BoI official: We won’t let oligarchs get rich on the shekel

Central bank amendment raises the reserve requirement for foreign exchange trading by nonresidents.

The Bank of Israel on Thursday published an amendment to the Liquidity Directives, requiring banks in Israel to meet a reserve requirement for foreign exchange derivative transactions by nonresidents.
The new order comes a day after it published an order requiring full details of foreign currency swap and forward transactions of more than $10 million in a day.
The amendment will come into effect on January 27. The amendment will impose a 10 percent reserve requirement on shekel/foreign exchange swap transactions and forward transactions.
In other words, banks will have to set aside a larger amount of capital against credit they offer nonresidents for foreign exchange transactions, which will raise the cost of these deals to nonresidents, in an effort to drive them from the market.
A senior Bank of Israel official said, “It is brutal intervention. We won’t let the oligarchs buys shekels on Sunday and sell them on Thursday to make a fast buck on the shekel.”
“This is the start of taxation on the foreign currency market. Some foreigners began buying dollars yesterday, but they didn’t really understand what the Bank of Israel wants.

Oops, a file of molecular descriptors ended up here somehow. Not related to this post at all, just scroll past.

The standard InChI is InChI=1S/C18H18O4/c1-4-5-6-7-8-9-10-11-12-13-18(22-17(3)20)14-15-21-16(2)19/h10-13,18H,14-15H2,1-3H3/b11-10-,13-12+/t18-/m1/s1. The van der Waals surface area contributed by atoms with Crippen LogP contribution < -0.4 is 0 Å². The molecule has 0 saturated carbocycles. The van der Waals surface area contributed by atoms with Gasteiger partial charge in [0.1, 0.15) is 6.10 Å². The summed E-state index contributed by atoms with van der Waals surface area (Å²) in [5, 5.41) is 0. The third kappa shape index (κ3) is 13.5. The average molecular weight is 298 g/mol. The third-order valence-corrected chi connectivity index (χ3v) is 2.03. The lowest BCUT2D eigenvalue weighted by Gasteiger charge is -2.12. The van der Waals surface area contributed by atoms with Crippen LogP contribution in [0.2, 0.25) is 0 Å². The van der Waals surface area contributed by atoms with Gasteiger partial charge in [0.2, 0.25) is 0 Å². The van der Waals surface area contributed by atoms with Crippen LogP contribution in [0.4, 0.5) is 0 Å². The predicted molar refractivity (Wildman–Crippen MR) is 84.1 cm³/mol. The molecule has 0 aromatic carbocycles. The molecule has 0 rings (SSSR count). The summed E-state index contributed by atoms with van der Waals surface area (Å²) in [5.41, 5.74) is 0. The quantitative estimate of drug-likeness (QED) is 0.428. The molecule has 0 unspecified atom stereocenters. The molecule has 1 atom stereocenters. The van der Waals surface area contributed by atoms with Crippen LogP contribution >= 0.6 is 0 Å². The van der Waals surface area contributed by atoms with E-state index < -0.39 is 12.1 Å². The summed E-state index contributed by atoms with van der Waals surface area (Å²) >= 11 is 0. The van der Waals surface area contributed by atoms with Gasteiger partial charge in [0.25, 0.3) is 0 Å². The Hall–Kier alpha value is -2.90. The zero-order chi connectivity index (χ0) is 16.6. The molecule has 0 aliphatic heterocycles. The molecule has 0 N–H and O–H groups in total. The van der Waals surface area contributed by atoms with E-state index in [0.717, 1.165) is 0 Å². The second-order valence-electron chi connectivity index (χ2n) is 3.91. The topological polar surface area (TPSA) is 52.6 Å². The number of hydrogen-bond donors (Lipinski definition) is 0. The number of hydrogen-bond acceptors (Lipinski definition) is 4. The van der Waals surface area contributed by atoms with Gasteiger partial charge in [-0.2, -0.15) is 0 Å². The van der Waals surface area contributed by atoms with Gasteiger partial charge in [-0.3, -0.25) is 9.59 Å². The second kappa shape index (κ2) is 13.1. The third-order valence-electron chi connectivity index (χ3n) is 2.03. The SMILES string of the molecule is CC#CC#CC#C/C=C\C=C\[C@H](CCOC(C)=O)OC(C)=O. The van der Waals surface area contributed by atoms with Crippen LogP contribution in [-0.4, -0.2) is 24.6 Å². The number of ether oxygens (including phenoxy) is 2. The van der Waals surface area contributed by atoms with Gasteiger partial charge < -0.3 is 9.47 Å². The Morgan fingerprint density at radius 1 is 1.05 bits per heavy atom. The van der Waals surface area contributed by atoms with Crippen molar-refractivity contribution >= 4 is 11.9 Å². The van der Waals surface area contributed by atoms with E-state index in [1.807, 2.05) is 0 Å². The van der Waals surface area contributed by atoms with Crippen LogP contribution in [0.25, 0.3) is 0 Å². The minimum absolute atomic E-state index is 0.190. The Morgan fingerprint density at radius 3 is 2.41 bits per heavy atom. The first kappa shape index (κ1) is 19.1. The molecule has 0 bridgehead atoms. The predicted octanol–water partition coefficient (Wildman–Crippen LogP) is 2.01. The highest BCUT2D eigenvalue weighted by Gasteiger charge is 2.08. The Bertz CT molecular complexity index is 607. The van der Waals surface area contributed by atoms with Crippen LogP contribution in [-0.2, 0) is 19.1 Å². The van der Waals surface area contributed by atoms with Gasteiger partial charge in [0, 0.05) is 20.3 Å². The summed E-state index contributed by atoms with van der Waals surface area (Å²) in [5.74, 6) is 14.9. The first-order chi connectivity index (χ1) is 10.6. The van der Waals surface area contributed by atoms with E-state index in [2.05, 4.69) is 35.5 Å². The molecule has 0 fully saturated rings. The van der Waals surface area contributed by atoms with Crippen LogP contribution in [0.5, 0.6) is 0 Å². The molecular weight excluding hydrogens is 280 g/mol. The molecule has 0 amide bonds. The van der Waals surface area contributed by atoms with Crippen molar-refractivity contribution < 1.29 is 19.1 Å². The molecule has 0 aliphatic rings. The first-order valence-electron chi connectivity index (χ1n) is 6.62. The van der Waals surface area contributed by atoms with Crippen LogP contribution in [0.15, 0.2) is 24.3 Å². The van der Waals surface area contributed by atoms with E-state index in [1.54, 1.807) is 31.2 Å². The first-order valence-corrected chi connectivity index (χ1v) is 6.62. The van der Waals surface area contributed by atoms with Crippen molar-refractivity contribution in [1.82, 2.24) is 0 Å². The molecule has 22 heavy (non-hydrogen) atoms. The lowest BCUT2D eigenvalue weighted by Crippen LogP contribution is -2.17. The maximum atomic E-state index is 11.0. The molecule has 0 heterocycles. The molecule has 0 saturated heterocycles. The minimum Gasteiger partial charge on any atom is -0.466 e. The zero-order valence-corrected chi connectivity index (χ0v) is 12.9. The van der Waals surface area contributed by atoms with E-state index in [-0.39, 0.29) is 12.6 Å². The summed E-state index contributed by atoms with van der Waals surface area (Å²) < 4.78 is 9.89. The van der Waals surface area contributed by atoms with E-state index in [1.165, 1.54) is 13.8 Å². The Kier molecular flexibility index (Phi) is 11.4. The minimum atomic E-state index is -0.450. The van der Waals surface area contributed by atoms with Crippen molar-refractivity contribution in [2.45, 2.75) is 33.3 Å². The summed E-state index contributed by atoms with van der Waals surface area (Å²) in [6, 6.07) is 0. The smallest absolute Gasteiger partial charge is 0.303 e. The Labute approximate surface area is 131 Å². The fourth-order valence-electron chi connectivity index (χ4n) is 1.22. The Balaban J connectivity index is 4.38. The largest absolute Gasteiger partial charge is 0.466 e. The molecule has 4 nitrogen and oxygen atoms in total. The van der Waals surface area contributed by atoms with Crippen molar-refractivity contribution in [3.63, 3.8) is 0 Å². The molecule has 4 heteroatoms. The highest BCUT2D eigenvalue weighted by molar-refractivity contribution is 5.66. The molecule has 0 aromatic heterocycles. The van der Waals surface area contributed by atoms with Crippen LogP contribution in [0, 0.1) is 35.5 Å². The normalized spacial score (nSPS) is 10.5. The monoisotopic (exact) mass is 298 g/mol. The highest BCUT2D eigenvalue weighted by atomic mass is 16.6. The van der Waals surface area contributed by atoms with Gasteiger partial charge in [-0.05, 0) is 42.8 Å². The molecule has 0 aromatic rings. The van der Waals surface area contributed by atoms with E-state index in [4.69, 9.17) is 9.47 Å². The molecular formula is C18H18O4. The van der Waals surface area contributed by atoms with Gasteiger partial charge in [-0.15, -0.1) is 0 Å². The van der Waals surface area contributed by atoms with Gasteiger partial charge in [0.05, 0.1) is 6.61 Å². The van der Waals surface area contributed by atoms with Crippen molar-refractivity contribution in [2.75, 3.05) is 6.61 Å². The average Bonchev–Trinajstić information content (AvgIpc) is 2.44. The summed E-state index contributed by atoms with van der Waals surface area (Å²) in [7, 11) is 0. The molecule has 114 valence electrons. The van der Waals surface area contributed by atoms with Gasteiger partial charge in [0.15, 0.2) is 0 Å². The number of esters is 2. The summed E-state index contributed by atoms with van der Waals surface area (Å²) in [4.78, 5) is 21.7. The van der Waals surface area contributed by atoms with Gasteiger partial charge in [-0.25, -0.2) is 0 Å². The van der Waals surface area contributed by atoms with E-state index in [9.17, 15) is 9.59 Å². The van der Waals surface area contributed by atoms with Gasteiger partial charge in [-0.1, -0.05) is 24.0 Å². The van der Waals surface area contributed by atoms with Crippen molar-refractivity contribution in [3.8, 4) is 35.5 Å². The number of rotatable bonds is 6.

Today, they are making more massive purchases, ” a foreign currency market trader told Globes.
In the press release, the Bank of Israel, led by Governor of the Bank of Israel Prof. Stanley Fischer, said, “In the last few months, the volume of foreign exchange derivative transactions by nonresidents has increased markedly. A significant part of the increase in nonresidents’ transactions is in short term instruments.
This measure will strengthen the Bank of Israel’s ability to achieve the objectives of its monetary, foreign exchange and financial stability policies.”
The market response to the press release was swift. The representative shekel-dollar exchange rate rose 1.55 percent to NIS 3.599/$, and the shekel-euro exchange rate rose 1.83% to NIS 4.8587/euro. In international markets, the dollar continues to weaken against the euro and the pound, suggesting that the weakening of the shekel was directly due to the new Bank of Israel announcement.